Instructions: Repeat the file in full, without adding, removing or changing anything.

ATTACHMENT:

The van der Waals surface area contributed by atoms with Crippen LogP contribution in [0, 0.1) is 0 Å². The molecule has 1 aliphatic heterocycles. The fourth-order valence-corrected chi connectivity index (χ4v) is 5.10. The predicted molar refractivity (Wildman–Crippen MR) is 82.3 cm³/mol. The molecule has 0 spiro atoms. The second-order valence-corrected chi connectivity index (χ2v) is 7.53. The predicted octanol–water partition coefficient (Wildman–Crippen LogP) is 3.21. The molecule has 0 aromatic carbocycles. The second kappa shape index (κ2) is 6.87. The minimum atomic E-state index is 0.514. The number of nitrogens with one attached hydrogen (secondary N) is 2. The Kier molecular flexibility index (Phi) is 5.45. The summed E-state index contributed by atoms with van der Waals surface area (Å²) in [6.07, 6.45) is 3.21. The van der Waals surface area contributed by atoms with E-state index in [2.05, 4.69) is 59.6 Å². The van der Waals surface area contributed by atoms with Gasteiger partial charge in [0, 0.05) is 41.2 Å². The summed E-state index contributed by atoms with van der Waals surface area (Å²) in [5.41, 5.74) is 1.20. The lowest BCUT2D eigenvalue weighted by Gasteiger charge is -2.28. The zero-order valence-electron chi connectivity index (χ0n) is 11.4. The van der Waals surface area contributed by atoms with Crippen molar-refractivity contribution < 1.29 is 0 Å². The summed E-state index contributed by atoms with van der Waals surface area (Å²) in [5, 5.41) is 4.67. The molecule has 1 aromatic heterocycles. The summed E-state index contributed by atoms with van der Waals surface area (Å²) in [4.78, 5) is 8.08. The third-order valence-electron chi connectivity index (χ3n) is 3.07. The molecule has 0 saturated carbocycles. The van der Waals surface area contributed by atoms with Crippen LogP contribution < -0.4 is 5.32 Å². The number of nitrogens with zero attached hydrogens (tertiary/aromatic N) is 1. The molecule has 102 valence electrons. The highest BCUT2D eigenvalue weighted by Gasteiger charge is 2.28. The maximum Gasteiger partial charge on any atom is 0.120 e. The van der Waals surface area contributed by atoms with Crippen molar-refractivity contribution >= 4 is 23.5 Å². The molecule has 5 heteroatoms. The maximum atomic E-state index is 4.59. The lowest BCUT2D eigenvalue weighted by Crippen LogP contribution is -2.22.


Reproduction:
The van der Waals surface area contributed by atoms with Crippen LogP contribution in [0, 0.1) is 0 Å². The molecule has 1 aliphatic heterocycles. The fourth-order valence-corrected chi connectivity index (χ4v) is 5.10. The predicted molar refractivity (Wildman–Crippen MR) is 82.3 cm³/mol. The molecule has 0 spiro atoms. The second-order valence-corrected chi connectivity index (χ2v) is 7.53. The predicted octanol–water partition coefficient (Wildman–Crippen LogP) is 3.21. The molecule has 0 aromatic carbocycles. The second kappa shape index (κ2) is 6.87. The minimum atomic E-state index is 0.514. The number of nitrogens with one attached hydrogen (secondary N) is 2. The Kier molecular flexibility index (Phi) is 5.45. The summed E-state index contributed by atoms with van der Waals surface area (Å²) in [6.07, 6.45) is 3.21. The van der Waals surface area contributed by atoms with E-state index in [2.05, 4.69) is 59.6 Å². The van der Waals surface area contributed by atoms with Gasteiger partial charge in [0, 0.05) is 41.2 Å². The summed E-state index contributed by atoms with van der Waals surface area (Å²) in [5.41, 5.74) is 1.20. The lowest BCUT2D eigenvalue weighted by Gasteiger charge is -2.28. The zero-order valence-electron chi connectivity index (χ0n) is 11.4. The van der Waals surface area contributed by atoms with Crippen molar-refractivity contribution < 1.29 is 0 Å². The summed E-state index contributed by atoms with van der Waals surface area (Å²) in [5, 5.41) is 4.67. The molecule has 1 aromatic heterocycles. The summed E-state index contributed by atoms with van der Waals surface area (Å²) in [4.78, 5) is 8.08. The third-order valence-electron chi connectivity index (χ3n) is 3.07. The molecule has 0 saturated carbocycles. The van der Waals surface area contributed by atoms with Crippen LogP contribution < -0.4 is 5.32 Å². The number of nitrogens with zero attached hydrogens (tertiary/aromatic N) is 1. The molecule has 102 valence electrons. The highest BCUT2D eigenvalue weighted by Gasteiger charge is 2.28. The maximum Gasteiger partial charge on any atom is 0.120 e. The van der Waals surface area contributed by atoms with Crippen molar-refractivity contribution >= 4 is 23.5 Å². The molecule has 5 heteroatoms. The maximum atomic E-state index is 4.59. The lowest BCUT2D eigenvalue weighted by Crippen LogP contribution is -2.22.